Thursday, April 18, 2013

Hard Times

 ©  Sharon Chang and MultiAsian Families Blog, Apr 18 2013  

After my son was born I developed co-occurring health issues that prevented me from working and required expensive medical treatment. My husband and I found ourselves in a stressful financial situation. For the first time in either of our lives, we applied for low-income help. Our son qualified for health insurance coverage and some food support. Although these services have been amazingly helpful, and of course we are deeply grateful, qualifying for them has been eye opening and a little shocking for me. I have now seen and experienced firsthand the stark, dividing racial lines that sill exist in this country; the way race clearly impacts income, access to healthcare, quality of healthcare, and treatment by others.

At child wellness checkups, I rarely see White people in the waiting room (predominantly people of color) but frequently see White people behind the desk; social workers, doctors, nurses, administrators. Before my son qualified for Medicaid, he saw a naturopathic doctor (N.D.) with whom he was very comfortable. She was also very supportive of our choice to vaccinate on a selective and delayed schedule. After he qualified for Medicaid, his N.D. didn’t accept his insurance anymore. We went to a different neighborhood clinic where he was seen by a physician’s assistant (P.A.) whom he disliked so much he actually told her to, “Go away.” The P.A. was irritated that my son hadn’t been vaccinated according to guidelines and left the room at one point muttering something about how confusing it was when patients weren’t “on schedule.”

As for food support, despite the fact I have higher education and speak fluent English, I still find using food vouchers at the grocery store confusing. Certain items are covered. Certain items aren’t. Although some organic produce is allowed, organic milk and eggs are not. It can take a long time to rifle through and locate the correct, qualifying item. I’ve seen immigrant mothers standing confusedly in aisles, babies in carts, vouchers in hand, not knowing what to pick off the shelves, who, or how to ask for help. I have frequently held up or slowed lines, been impatiently dealt with by checkers, and heard the exasperated sighs of other customers waiting behind me. It can be embarrassing and humiliating.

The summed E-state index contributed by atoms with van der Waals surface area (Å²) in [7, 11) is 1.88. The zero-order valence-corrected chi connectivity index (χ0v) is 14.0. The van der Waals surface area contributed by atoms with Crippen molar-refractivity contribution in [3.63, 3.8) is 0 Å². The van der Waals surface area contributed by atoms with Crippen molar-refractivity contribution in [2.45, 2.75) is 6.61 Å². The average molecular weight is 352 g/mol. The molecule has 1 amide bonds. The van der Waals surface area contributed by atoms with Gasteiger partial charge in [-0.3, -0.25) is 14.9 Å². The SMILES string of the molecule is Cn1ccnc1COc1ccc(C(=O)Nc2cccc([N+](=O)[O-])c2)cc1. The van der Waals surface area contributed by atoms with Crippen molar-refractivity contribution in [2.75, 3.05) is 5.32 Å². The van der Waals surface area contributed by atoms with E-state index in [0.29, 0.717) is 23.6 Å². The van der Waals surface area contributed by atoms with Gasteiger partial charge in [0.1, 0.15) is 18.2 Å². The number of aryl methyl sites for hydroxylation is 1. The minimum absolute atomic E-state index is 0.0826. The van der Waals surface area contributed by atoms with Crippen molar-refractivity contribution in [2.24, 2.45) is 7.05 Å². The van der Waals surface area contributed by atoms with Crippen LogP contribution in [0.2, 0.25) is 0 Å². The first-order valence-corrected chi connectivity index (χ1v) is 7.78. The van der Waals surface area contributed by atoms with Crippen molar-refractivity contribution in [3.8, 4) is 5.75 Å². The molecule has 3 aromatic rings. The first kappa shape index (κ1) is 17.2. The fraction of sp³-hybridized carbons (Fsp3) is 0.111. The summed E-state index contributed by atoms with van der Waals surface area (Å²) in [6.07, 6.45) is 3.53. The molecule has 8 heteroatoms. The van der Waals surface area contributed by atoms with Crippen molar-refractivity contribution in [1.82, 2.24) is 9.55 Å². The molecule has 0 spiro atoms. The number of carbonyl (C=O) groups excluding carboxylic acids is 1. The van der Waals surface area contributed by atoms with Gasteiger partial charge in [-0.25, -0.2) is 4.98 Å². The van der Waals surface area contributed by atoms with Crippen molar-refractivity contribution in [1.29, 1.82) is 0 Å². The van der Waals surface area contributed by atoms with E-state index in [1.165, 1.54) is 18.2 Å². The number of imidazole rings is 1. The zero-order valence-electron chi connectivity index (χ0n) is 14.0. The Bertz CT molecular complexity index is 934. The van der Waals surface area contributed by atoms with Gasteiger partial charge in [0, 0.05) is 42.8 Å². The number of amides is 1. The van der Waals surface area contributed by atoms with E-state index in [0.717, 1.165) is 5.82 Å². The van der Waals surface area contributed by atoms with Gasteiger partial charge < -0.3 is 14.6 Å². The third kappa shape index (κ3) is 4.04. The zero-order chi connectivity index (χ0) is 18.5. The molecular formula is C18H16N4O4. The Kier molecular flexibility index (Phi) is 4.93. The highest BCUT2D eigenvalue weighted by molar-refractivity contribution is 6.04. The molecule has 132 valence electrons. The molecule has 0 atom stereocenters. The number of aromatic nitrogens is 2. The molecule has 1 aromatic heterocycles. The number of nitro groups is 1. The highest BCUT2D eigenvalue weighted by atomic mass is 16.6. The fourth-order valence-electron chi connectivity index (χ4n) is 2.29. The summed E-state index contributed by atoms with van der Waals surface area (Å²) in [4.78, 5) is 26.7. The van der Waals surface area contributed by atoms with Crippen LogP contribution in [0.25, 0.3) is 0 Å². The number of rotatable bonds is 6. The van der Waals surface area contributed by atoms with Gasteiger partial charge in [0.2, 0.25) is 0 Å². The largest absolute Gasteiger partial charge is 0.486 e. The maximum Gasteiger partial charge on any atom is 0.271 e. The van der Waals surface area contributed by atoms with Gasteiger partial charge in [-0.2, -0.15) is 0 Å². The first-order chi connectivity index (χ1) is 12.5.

Also part of food support, our son is required to go in for quarterly checkups. At our last appointment we met with an intimidating White social worker. I couldn’t shake the feeling she thought I was uninformed and needed to be instructed. The first thing she told my son – who has always been on the smaller side (but he’s Asian) – was that he was the lightest child she had weighed that day. Feeling self-conscious, when she advised children his age should not drink whole milk, I joked, “Well maybe he should.” She challenged me immediately, launching into a tirade about how we are conditioned to think children are not healthy when they actually are. When I spoke to my son in Mandarin, she seemed annoyed because she didn’t understand. And at the end of the meeting she handed us a recipe for fried rice and seemed surprised when we told her we make it all the time.

I realize now the way money, ownership, and education veiled these racial realities for us in the past. It was easy to “not see,” or to think racism was something that only deeply impacted other people. We could tolerate the isolated racial slur once and a while. That wasn’t too bad. Overall our quality of life was pretty good, and frankly, still is. But now I know, hard times don’t discriminate. They can come to anyone. And when they came to us, it was impossible not to see the reality of race and how it persists to this day.

1 comment :

  1. We need more compassion in our world - so that when we encounter someone in the grocery line trying to figure out the confusing and racist-classist food stamp system, instead of getting impatient and upset, we send out vibrations of empathy and kindness, remembering as you correctly point out, that everything is impermanent and can change in an instant. Tomorrow we could be that person struggling to navigate the system to feed our family.

    As for the health care system, it's broken. At my acupuncture clinic, I charge a sliding scale ($15-$35) and don't ask for any income verification which is inherently demeaning in my opinion. Nobody wants someone else's charity when they first have to prove how poor they are. That strips them of their dignity.

    As for navigating primary care medicine, I try to avoid any sort of doctor/hospital visit. My daughter had no immunizations and she is the physically healthiest, mentally brightest ten year old child that I know.

    Aside from dental appointments and one trip to the E.R. when she broke her arm from a tumble on a bicycle, she hasn't been to a doctor visit since she was one. Not that I am advising this for everyone. Every decision has its risks.

    Thanks for sharing Sharon.